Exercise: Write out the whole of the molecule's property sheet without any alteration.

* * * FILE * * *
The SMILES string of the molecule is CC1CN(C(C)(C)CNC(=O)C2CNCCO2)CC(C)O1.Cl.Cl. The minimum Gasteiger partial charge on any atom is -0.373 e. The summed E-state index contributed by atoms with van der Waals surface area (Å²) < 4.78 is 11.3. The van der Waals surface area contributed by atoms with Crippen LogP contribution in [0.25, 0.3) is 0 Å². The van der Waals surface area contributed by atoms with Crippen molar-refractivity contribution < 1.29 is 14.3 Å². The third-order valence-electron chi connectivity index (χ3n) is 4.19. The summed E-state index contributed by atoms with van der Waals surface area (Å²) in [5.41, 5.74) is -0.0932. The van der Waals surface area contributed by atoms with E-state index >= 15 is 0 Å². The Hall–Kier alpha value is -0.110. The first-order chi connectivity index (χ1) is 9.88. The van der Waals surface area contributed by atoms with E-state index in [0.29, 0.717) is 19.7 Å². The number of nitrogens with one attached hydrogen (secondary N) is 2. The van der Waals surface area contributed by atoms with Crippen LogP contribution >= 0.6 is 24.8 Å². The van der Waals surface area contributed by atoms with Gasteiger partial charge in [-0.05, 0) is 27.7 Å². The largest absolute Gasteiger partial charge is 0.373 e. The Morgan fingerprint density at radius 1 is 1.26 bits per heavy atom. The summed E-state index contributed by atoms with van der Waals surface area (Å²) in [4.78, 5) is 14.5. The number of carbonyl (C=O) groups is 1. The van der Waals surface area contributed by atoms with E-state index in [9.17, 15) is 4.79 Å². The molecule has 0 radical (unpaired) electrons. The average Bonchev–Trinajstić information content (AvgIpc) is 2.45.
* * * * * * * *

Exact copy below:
The SMILES string of the molecule is CC1CN(C(C)(C)CNC(=O)C2CNCCO2)CC(C)O1.Cl.Cl. The minimum Gasteiger partial charge on any atom is -0.373 e. The summed E-state index contributed by atoms with van der Waals surface area (Å²) < 4.78 is 11.3. The van der Waals surface area contributed by atoms with Crippen LogP contribution in [0.25, 0.3) is 0 Å². The van der Waals surface area contributed by atoms with Crippen molar-refractivity contribution < 1.29 is 14.3 Å². The third-order valence-electron chi connectivity index (χ3n) is 4.19. The summed E-state index contributed by atoms with van der Waals surface area (Å²) in [5.41, 5.74) is -0.0932. The van der Waals surface area contributed by atoms with E-state index >= 15 is 0 Å². The Hall–Kier alpha value is -0.110. The first-order chi connectivity index (χ1) is 9.88. The van der Waals surface area contributed by atoms with E-state index in [0.29, 0.717) is 19.7 Å². The number of nitrogens with one attached hydrogen (secondary N) is 2. The van der Waals surface area contributed by atoms with Crippen LogP contribution >= 0.6 is 24.8 Å². The van der Waals surface area contributed by atoms with Gasteiger partial charge in [-0.05, 0) is 27.7 Å². The largest absolute Gasteiger partial charge is 0.373 e. The Morgan fingerprint density at radius 1 is 1.26 bits per heavy atom. The summed E-state index contributed by atoms with van der Waals surface area (Å²) in [4.78, 5) is 14.5. The number of carbonyl (C=O) groups is 1. The van der Waals surface area contributed by atoms with E-state index in [9.17, 15) is 4.79 Å². The molecule has 0 radical (unpaired) electrons. The average Bonchev–Trinajstić information content (AvgIpc) is 2.45.